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Letrozole

(let-ruh-zohl)

Trade/other name(s): Femara

Why would this drug be used?

Letrozole is used to treat certain kinds of breast cancer in women are past menopause. It is also being studied for other uses.

How does this drug work?

Letrozole belongs to a general group of drugs called aromatase inhibitors. Normally in the body, some of the androgens (male hormones) that are made by the adrenal glands are converted to estrogen by an enzyme in fat tissue called aromatase. This drug blocks aromatase so that estrogen isn’t formed that way. This lowers estrogen levels in women who do not have functioning ovaries. This drug doesn’t affect estrogen production from the ovaries, so has little effect on estrogen levels in women whose ovaries are working. If estrogen levels are lowered, cancer cells that need estrogen are stopped from growing and may decrease in size.

Before taking this medicine

Tell your doctor…

  • If you are allergic to anything, including medicines, dyes, additives, or foods.
  • If you are pregnant, trying to get pregnant, or if there is any chance of pregnancy. There may be an increased risk of harm to the fetus if a woman takes this drug during pregnancy.
  • If you are breast-feeding. It is not known whether this drug passes into breast milk. If it does, it could harm the baby.
  • If you are still having menstrual periods. This drug is only for women who do not have functioning ovaries, such as those who are past menopause.
  • About any other prescription or over-the-counter medicines you are taking, including vitamins and herbs. In fact, keeping a written list of each of these medicines (including the doses of each and when you take them) with you in case of emergency may help prevent complications if you get sick.

Interactions with other drugs

Medicines that contain estrogen (hormone therapies, birth control pills or patches) raise estrogen levels and counter the action of anastrozole.

If tamoxifen is given with letrozole, it lowers the letrozole level in the blood.

Check with your doctor, nurse, or pharmacist about other medicines, vitamins, herbs, and supplements, and whether alcohol can cause problems with this medicine.

Interactions with foods

No serious interactions with food are known at this time. Check with your doctor, nurse, or pharmacist about whether foods may be a problem.

Tell all the doctors, dentists, nurses, and pharmacists you visit that you are taking this drug.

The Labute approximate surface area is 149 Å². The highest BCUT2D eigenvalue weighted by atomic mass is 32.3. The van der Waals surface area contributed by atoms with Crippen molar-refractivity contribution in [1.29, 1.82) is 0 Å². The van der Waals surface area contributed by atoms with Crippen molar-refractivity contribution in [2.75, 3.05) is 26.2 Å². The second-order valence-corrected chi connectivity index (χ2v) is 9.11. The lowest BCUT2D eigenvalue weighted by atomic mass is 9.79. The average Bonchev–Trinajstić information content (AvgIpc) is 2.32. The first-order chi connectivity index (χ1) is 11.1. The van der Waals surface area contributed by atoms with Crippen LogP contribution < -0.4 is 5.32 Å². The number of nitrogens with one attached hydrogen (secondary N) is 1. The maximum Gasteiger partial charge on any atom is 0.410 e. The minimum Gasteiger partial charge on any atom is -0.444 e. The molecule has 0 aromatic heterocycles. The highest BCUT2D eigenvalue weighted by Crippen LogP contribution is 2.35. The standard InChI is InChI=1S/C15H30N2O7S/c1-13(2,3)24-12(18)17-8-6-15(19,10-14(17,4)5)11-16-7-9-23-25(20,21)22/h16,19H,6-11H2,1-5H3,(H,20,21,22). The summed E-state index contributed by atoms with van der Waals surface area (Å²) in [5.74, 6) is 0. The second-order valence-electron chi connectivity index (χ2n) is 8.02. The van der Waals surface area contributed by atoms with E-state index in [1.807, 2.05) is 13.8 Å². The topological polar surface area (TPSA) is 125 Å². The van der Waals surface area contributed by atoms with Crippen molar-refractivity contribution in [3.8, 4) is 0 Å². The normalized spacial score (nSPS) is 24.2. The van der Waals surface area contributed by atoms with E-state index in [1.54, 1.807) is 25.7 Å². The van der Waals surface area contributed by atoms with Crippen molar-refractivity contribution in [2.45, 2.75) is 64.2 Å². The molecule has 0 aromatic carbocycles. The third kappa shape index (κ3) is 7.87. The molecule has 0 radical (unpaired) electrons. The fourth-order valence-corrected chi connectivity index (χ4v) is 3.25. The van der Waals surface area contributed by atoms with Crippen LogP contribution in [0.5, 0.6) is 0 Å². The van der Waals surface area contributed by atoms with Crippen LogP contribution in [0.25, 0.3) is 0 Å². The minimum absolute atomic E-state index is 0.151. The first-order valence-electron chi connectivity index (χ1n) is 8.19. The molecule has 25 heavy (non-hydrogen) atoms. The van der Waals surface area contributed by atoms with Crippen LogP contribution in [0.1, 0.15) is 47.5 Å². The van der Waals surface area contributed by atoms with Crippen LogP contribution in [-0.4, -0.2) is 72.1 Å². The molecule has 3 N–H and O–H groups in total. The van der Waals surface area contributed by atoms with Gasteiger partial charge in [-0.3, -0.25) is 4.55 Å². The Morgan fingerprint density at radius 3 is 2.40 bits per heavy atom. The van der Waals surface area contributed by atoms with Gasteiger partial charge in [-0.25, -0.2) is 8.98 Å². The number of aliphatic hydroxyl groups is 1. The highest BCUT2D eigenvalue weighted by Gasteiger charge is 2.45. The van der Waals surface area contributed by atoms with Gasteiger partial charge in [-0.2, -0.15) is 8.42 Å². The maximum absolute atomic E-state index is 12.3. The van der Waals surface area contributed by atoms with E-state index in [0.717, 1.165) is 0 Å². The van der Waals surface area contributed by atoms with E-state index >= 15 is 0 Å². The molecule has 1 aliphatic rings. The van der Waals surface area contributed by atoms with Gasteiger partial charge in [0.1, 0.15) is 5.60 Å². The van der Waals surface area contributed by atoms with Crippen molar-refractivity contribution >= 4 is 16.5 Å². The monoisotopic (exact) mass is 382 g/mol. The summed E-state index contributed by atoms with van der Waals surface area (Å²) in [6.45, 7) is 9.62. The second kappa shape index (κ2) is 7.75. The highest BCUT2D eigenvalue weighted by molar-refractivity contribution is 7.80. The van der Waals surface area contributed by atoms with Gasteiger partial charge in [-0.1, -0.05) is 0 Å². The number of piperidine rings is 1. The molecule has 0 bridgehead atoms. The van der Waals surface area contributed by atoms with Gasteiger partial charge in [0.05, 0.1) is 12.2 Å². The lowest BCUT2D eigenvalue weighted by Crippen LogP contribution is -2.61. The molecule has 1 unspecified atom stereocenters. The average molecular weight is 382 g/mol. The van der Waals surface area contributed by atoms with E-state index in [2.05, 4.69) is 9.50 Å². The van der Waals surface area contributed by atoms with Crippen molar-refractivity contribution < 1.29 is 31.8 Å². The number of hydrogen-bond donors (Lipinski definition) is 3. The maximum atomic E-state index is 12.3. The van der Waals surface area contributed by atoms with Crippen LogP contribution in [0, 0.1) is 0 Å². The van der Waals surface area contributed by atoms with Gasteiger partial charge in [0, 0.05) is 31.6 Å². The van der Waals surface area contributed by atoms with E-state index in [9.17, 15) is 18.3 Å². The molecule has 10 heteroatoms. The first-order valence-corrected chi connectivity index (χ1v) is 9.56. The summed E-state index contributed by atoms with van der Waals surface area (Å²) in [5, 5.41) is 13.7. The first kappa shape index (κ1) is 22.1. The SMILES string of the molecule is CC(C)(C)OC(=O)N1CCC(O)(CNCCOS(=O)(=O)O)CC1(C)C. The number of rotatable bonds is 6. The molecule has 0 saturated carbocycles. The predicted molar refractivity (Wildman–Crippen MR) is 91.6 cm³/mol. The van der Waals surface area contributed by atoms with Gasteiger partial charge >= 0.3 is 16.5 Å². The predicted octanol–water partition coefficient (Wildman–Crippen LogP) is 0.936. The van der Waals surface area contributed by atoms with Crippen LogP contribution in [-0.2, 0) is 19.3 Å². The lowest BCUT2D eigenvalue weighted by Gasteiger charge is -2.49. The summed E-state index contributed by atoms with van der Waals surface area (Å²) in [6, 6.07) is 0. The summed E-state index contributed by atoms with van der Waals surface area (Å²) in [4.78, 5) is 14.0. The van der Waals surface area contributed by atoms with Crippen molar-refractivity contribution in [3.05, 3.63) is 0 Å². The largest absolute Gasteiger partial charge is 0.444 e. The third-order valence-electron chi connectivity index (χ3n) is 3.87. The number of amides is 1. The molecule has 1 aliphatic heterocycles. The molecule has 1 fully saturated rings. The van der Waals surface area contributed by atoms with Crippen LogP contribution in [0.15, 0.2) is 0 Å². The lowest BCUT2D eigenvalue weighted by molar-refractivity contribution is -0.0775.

How is this drug taken or given?

For most patients, letrozole is a pill taken by mouth once a day. Patients with severe liver problems may only need to take this drug every other day. The dose is usually the same for all adults. Take with water, with or without food. Take this drug exactly as directed by your doctor. If you do not understand the instructions, ask your doctor or nurse to explain them to you.

Keep the medicine in a tightly closed container away from heat and moisture and out of the reach of children and pets.

Precautions

Some people feel dizzy and tired when taking this drug, and a few notice feeling sleepy. This may affect driving. Find out how it affects you before driving or operating other dangerous machinery.

Because this drug lowers estrogen levels, it can weaken bones and lead to a condition called osteoporosis. Bones that become weak can break (fracture) more easily.

This drug may increase cholesterol levels, so your doctor may watch these levels while you are on treatment.

This drug is only helpful in lowering estrogen levels in women who do not have functioning ovaries (such as those who are past menopause). If you had your uterus removed (a hysterectomy) but still have your ovaries, blood tests of hormone levels may need to be done to see if your ovaries have stopped working (and you have truly gone through menopause).

Possible side effects

You will probably not have most of the following side effects, but if you have any talk to your doctor or nurse. They can help you understand the side effects and cope with them.

Common

  • Hot flashes
  • Pain in bones, joints, or muscles
  • Feeling weak*

Less common

  • Feeling dizzy*
  • Increased sweating
  • Headache
  • Tiredness (fatigue)
  • Nausea and vomiting
  • Diarrhea
  • Constipation
  • Swelling, usually of arms, legs, or feet
  • Bone weakness or thinning, including osteoporosis*
  • Bones breaking (fractures)
  • Vaginal bleeding
  • Increase in cholesterol levels

Rare

  • Loss of appetite
  • Blood clots in veins of the arm or leg (deep venous thrombosis), the arteries of the lung (pulmonary embolus), or to the brain (stroke)
  • Heart attack or pain in the chest from the heart
  • Allergic reaction with swelling mouth or throat, skin welts, or trouble breathing
  • Death due to heart attack, stroke, pulmonary embolus, or some other cause

*See "Precautions" section for more detailed information.

Other side effects not listed above can also occur in some patients. Tell your doctor or nurse if you develop these or any other problems.

FDA approval

Yes – first approved in 1997.

Disclaimer: This information does not cover all possible uses, actions, precautions, side effects, or interactions. It is not intended as medical advice, and should not be relied upon as a substitute for talking with your doctor, who is familiar with your medical needs.

Last Medical Review: 08/08/2014
Last Revised: 08/08/2014